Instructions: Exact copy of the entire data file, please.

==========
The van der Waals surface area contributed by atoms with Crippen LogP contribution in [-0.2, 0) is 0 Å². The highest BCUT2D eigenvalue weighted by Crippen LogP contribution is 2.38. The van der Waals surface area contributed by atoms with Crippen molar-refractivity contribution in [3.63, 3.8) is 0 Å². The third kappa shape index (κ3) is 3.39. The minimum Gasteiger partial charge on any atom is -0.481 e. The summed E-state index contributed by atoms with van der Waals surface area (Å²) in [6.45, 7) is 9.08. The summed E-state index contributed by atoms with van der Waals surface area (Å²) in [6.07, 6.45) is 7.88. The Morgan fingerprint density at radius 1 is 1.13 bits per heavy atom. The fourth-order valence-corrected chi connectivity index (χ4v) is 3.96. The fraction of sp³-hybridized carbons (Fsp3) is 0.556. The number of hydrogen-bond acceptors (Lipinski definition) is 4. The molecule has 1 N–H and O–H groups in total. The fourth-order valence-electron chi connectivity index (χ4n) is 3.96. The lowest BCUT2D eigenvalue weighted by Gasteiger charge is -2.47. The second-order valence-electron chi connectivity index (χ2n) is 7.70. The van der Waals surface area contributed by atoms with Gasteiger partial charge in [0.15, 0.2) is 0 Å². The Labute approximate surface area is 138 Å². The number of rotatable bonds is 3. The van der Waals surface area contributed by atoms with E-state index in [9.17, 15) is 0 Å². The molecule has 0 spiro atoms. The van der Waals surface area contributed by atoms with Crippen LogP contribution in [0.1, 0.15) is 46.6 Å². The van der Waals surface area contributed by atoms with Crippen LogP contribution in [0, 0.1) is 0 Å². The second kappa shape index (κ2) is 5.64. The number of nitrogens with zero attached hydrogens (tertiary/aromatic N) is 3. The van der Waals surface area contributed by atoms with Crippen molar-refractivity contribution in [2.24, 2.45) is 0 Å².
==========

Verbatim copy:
The van der Waals surface area contributed by atoms with Crippen LogP contribution in [-0.2, 0) is 0 Å². The highest BCUT2D eigenvalue weighted by Crippen LogP contribution is 2.38. The van der Waals surface area contributed by atoms with Crippen molar-refractivity contribution in [3.63, 3.8) is 0 Å². The third kappa shape index (κ3) is 3.39. The minimum Gasteiger partial charge on any atom is -0.481 e. The summed E-state index contributed by atoms with van der Waals surface area (Å²) in [6.45, 7) is 9.08. The summed E-state index contributed by atoms with van der Waals surface area (Å²) in [6.07, 6.45) is 7.88. The Morgan fingerprint density at radius 1 is 1.13 bits per heavy atom. The fourth-order valence-corrected chi connectivity index (χ4v) is 3.96. The fraction of sp³-hybridized carbons (Fsp3) is 0.556. The number of hydrogen-bond acceptors (Lipinski definition) is 4. The molecule has 1 N–H and O–H groups in total. The fourth-order valence-electron chi connectivity index (χ4n) is 3.96. The lowest BCUT2D eigenvalue weighted by Gasteiger charge is -2.47. The second-order valence-electron chi connectivity index (χ2n) is 7.70. The van der Waals surface area contributed by atoms with Gasteiger partial charge in [0.15, 0.2) is 0 Å². The Labute approximate surface area is 138 Å². The number of rotatable bonds is 3. The van der Waals surface area contributed by atoms with E-state index in [9.17, 15) is 0 Å². The molecule has 0 spiro atoms. The van der Waals surface area contributed by atoms with Crippen LogP contribution in [0.1, 0.15) is 46.6 Å². The van der Waals surface area contributed by atoms with Crippen LogP contribution in [0, 0.1) is 0 Å². The second kappa shape index (κ2) is 5.64. The number of nitrogens with zero attached hydrogens (tertiary/aromatic N) is 3. The van der Waals surface area contributed by atoms with Crippen molar-refractivity contribution in [2.24, 2.45) is 0 Å².